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Photographs by Dirk Anschütz, Co-Presented with Upstream Arts, Inc.
Closing Night Reception: 7PM Monday, April 18, 2011
Sometime late 2009 my girlfriend’s sister Julie Guidry called me up and asked me if I was interested in applying for a grant to shoot an image library for her nonprofit organization, Upstream Arts, whose mission is to “enhance the lives of adults and youth with disabilities by fostering creative communication and social independence through the power of arts education.”
Well, we didn’t get the grant, but filing the application started a thought process about how to portray people with cognitive and developmental disabilities. Most of the images we found out there were of sporty triumphs or happy-happy family moments, but almost nothing showed the complex human beings behind the disability. There was a need for straight-on portraiture. The more we talked about the project, the more interested I became, and eventually we decided to go ahead with the shoot. Grant money be damned.
So in the summer of 2010 the Misses and I drove up to the beautiful state of Minnesota with a Volvo full of gear. The entire shoot happened in one afternoon at the Jewish Community Center in St. Paul. There was a constant hustle-bustle. Quite a bit of the communication was non-verbal, many creative decisions were based on gut feelings and intuition. Most of the young participants managed only about ten minutes in front of the camera before they were exhausted, and yet there was a great energy on the set.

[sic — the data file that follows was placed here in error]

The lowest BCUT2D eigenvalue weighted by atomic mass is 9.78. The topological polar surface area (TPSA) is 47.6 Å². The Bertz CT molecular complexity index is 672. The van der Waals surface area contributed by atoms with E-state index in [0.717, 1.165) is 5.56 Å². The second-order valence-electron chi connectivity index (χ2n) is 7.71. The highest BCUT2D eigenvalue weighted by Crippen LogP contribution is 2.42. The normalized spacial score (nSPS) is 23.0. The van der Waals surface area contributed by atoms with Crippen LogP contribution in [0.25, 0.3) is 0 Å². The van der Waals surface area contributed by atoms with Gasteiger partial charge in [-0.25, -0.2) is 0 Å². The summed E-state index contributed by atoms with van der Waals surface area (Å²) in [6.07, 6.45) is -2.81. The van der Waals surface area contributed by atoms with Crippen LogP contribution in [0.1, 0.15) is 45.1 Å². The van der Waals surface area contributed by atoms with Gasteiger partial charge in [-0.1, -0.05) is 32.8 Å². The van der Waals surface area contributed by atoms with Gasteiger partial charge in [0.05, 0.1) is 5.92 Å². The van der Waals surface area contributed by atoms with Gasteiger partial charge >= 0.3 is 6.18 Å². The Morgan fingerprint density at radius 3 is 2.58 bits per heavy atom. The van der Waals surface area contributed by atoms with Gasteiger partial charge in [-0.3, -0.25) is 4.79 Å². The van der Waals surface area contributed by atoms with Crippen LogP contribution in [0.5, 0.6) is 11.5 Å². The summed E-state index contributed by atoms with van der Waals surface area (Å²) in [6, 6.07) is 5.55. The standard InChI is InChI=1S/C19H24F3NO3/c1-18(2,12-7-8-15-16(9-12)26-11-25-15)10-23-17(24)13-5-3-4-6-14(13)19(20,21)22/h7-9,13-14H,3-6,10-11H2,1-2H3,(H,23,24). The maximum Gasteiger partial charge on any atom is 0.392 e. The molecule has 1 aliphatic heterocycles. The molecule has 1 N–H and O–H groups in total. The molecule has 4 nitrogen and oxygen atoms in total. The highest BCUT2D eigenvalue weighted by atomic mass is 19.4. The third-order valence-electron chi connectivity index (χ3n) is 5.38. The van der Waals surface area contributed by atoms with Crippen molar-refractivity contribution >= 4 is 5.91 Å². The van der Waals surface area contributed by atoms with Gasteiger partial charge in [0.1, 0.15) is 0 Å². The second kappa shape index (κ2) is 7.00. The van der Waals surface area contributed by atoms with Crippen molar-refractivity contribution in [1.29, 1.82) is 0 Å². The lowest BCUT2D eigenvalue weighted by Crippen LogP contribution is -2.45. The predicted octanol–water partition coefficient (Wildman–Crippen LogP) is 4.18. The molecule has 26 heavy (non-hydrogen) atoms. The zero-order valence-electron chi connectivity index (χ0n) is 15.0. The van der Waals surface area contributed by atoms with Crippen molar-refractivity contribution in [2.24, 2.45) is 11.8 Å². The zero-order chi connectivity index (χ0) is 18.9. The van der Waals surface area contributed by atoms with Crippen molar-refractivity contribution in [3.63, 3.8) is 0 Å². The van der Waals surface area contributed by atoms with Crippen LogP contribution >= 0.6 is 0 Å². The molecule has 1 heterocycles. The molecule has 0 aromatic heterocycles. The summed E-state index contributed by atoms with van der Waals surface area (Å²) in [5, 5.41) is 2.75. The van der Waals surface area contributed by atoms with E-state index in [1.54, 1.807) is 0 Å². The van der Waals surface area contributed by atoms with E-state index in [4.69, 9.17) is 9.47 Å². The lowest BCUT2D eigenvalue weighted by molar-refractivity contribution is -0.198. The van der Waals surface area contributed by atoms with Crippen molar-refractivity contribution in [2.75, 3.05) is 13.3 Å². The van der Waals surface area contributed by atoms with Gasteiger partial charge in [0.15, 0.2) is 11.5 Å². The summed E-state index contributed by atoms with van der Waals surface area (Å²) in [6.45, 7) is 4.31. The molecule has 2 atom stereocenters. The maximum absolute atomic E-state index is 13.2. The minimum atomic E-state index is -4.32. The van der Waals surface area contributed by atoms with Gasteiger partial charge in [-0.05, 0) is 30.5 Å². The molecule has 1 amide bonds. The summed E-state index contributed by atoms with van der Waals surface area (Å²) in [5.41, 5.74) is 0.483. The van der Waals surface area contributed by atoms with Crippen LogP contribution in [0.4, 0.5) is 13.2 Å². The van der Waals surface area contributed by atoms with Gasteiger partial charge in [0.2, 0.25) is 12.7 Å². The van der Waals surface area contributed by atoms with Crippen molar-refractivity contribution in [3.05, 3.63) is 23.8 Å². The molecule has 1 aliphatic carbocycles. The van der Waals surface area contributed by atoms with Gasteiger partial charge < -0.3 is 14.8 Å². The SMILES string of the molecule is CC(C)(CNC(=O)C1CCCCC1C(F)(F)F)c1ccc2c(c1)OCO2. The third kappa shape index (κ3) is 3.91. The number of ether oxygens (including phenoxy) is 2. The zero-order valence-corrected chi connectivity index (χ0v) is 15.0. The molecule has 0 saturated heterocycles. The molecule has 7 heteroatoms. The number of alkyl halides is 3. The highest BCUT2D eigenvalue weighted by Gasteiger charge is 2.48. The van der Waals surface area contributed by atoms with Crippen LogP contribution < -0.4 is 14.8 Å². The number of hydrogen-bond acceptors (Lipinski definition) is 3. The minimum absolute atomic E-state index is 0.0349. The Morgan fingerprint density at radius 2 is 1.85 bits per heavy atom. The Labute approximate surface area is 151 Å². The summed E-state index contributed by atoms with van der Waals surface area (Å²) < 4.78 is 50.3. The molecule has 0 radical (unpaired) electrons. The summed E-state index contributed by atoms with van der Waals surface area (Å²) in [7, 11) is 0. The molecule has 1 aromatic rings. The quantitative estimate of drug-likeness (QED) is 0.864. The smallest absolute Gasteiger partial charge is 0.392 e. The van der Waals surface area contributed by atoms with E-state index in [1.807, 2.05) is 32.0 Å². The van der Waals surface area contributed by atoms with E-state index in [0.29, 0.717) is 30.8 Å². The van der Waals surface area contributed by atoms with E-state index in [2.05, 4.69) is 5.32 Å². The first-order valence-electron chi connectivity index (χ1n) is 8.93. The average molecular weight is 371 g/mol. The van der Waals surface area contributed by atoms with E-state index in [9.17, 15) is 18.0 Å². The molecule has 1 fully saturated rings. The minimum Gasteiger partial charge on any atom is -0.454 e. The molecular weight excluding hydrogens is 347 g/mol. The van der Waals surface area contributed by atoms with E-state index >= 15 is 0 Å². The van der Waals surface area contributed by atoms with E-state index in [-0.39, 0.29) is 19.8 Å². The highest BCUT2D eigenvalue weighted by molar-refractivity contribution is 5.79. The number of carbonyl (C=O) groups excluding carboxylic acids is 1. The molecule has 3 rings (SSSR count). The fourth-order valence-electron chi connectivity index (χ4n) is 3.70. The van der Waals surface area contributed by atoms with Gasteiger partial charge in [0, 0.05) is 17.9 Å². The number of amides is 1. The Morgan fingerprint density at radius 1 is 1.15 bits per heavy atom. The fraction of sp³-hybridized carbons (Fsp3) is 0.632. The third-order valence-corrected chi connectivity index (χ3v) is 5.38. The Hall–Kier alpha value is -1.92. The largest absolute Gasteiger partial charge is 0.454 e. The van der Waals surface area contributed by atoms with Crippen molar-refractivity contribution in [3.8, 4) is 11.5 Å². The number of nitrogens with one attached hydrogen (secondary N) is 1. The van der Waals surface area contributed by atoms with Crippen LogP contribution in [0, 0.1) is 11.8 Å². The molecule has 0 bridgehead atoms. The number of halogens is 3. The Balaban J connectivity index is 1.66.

Every good portrait is a collaboration between the photographer and the model. It takes a bit of courage to really look hard at somebody but it takes quite a bit more courage to show yourself when somebody is staring at you through a lens. Looking now at the finished images I feel fortunate about the openness and sense of generosity with which these young people approached the shoot. —Dirk Anschütz
ABOUT UPSTREAM ARTS | www.upstreamarts.org
Upstream Arts is a Minneapolis based organization whose mission is to “enhance the lives of adults and youth with disabilities by fostering creative communication and social independence through the power of arts education.” The classes are taught by working artists including painters, sculptors, actors and dancers, who help their young clients explore different ways of expressing themselves. A pretty big deal for the participants, as it turns out.